If you think audit and news don’t go together, think again


Audit Scotland is looking for a Communications Manager, and so we asked our current Communications Manager to give us some insight into his time in the role.

By James Gillies, Communications Manager

At Audit Scotland we report on just about everything that affects you, me, your family and Scottish public life in general. From the NHS and the police, to the construction of the new Forth bridge; there is hardly a topic relevant to public services in Scotland that isn’t covered in some shape or form by our work. Continue reading If you think audit and news don’t go together, think again

Equal pay shouldn’t obscure Glasgow’s steady progress

By Graham Sharp, Chair of the Accounts Commission


The complex challenges facing Glasgow are unique in Scotland.

Roughly half of all Glaswegians, around 286,000 people, live in some of the most deprived areas of the country. Unemployment remains high and the city’s healthy life expectancy is the lowest in Scotland.

As Scotland’s local authority watchdog, the Accounts Commission’s role is to give citizens an independent take on the council’s progress and performance.

Continue reading Equal pay shouldn’t obscure Glasgow’s steady progress

Building knowledge, gaining experience

as_sm_Offices_05By Frazer Towers, Audit Scotland Work Placement Student

I am soon to begin my third year at St Andrews University where I am studying Economics and Management. I was fortunate to spend four weeks with Audit Scotland at their Edinburgh office working alongside the team conducting their performance audit of the Forth Replacement Crossing. I wanted to spend time at Audit Scotland because of the hugely important role they play in overseeing Scottish public life. Owing to their diverse range of audits, I was able to work alongside a team in an area that really interested me and on a high-profile, exciting project that I had followed in the news while it was under construction. Continue reading Building knowledge, gaining experience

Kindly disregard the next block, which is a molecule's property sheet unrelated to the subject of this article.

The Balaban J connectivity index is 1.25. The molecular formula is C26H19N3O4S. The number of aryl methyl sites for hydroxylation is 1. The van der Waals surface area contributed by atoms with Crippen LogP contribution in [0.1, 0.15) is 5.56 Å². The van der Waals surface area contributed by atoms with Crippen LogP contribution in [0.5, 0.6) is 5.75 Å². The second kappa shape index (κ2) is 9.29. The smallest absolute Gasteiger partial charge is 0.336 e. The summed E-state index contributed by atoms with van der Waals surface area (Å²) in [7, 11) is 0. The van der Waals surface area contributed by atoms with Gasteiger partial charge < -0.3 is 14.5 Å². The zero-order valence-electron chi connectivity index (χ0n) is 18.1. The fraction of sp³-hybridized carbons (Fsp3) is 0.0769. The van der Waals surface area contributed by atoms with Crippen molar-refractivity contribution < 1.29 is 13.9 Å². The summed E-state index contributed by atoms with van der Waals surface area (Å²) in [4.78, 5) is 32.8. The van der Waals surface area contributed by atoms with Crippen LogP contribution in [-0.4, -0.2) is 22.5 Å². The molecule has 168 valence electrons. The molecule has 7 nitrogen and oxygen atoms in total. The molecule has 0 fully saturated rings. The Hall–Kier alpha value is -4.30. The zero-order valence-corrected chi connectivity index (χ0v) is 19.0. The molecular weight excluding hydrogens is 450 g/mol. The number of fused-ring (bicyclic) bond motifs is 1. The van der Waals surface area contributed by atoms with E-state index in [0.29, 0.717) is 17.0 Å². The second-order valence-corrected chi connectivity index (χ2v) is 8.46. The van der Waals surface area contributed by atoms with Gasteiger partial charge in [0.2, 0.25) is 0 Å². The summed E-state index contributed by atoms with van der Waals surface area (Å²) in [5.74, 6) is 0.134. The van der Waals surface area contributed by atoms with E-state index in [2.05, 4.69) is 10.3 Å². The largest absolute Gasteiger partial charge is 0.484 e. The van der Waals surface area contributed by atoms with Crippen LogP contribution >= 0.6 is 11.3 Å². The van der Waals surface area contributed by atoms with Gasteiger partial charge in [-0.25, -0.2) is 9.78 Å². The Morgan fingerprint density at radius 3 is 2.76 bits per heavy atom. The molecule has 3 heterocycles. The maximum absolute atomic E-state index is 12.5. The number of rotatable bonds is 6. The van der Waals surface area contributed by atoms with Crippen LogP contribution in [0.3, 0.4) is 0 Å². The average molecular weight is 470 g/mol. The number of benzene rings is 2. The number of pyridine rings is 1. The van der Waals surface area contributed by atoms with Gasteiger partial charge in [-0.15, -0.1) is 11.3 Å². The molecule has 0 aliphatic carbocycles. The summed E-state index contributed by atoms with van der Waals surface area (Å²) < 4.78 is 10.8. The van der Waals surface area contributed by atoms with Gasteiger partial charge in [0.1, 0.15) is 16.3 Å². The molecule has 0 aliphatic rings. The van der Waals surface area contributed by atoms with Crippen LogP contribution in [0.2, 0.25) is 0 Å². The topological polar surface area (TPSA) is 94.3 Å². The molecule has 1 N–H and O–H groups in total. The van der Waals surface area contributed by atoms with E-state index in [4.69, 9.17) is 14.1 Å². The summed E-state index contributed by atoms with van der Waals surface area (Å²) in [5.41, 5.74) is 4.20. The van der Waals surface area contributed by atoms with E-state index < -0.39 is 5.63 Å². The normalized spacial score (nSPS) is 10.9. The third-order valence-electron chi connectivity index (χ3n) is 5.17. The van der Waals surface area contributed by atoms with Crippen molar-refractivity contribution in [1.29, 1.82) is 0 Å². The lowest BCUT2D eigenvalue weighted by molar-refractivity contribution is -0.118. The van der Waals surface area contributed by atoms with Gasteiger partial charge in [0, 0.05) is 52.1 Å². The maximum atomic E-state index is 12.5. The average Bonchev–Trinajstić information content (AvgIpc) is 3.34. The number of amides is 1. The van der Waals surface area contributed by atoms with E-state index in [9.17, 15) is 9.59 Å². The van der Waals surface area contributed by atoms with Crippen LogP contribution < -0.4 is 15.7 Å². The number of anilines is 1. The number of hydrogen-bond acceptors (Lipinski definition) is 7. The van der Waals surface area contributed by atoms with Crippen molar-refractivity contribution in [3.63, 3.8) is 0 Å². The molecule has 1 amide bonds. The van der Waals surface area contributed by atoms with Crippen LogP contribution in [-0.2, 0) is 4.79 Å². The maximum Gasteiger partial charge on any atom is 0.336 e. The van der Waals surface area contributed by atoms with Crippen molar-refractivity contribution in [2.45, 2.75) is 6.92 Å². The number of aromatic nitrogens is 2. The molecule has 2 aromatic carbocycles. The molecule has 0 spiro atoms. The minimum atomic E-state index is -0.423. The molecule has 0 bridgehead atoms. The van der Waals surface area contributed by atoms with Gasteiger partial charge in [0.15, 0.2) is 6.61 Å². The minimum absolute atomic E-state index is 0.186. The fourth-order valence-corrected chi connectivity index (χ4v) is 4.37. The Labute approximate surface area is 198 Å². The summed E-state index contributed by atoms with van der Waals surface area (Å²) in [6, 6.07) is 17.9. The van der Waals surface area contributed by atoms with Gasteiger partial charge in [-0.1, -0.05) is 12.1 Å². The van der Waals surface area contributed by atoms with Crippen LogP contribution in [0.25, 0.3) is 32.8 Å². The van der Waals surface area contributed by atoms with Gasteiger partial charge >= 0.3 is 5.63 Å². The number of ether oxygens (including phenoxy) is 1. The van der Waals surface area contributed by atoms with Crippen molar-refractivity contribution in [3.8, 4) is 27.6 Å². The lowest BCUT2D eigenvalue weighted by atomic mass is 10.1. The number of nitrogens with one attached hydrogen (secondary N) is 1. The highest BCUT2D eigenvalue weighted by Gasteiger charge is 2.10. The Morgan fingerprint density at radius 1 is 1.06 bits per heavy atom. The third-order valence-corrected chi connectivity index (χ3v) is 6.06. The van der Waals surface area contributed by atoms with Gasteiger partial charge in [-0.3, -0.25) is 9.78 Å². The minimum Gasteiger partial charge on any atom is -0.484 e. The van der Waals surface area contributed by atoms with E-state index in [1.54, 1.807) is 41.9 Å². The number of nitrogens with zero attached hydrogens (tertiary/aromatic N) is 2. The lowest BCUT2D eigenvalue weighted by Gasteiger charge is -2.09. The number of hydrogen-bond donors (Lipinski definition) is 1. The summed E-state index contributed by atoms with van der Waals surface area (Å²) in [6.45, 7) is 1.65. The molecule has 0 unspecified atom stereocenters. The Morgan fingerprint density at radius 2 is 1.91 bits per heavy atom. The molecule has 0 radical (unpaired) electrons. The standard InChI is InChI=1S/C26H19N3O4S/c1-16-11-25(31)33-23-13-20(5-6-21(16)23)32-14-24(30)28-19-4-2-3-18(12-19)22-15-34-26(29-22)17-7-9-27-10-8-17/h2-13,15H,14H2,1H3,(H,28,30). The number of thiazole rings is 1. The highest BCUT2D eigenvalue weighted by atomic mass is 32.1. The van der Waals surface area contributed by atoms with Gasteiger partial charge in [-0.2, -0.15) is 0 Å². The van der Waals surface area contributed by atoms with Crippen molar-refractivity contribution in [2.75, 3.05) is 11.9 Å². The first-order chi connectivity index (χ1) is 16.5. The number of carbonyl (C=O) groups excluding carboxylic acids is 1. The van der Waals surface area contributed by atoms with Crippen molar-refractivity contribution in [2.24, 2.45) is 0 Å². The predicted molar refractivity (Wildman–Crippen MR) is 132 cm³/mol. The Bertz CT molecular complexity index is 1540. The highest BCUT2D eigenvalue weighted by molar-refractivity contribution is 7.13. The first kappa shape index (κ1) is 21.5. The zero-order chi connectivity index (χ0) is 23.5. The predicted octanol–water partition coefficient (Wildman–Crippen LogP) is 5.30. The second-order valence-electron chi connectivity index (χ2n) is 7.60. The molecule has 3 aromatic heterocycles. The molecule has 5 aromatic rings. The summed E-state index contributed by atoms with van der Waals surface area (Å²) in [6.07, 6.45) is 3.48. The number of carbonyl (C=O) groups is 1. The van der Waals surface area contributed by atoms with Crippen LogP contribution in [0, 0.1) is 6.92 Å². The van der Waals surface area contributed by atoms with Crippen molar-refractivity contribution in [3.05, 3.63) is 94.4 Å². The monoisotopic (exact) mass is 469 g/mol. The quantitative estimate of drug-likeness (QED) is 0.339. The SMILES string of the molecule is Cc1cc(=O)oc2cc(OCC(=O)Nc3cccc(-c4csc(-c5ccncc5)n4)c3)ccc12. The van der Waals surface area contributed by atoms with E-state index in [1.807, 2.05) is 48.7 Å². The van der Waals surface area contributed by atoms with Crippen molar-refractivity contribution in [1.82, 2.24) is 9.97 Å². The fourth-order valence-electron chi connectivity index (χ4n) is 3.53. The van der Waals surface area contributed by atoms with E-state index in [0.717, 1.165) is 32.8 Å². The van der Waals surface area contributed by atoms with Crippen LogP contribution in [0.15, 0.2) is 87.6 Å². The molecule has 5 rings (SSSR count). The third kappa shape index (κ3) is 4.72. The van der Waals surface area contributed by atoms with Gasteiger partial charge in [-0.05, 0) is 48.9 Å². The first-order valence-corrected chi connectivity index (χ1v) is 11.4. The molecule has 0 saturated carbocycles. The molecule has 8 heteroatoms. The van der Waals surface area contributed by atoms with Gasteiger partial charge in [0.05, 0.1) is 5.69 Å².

Reflecting on a career at Audit Scotland


By Dave McConnell, Audit Director

It rather seems to have crept up on me but I will be retiring from Audit Scotland later in the year, so I had better give it some thought! Before that though, I have so many aspects of life and work in Audit Scotland over many years to reflect on.

I am sure whoever will be taking over my responsibilities as an Audit Director in ASG will find the role as challenging and rewarding as I have. It is, I think, one of the most interesting jobs in the organisation as it bridges external and internal facing work on a regular basis. Continue reading Reflecting on a career at Audit Scotland

A honest conversation is needed as the NHS turns 70

Caroline_twitter_400pxBy Caroline Gardner, Auditor General for Scotland

As the NHS reaches its 70th birthday, the signs of strain are unmistakeable. We all rely on it at critical points in our lives, and survey after survey shows how highly we value it. But the needs of an ageing population, healthcare costs that grow faster than the rest of the economy and increasing staff shortages – all mean that the NHS needs to change to survive.

Continue reading A honest conversation is needed as the NHS turns 70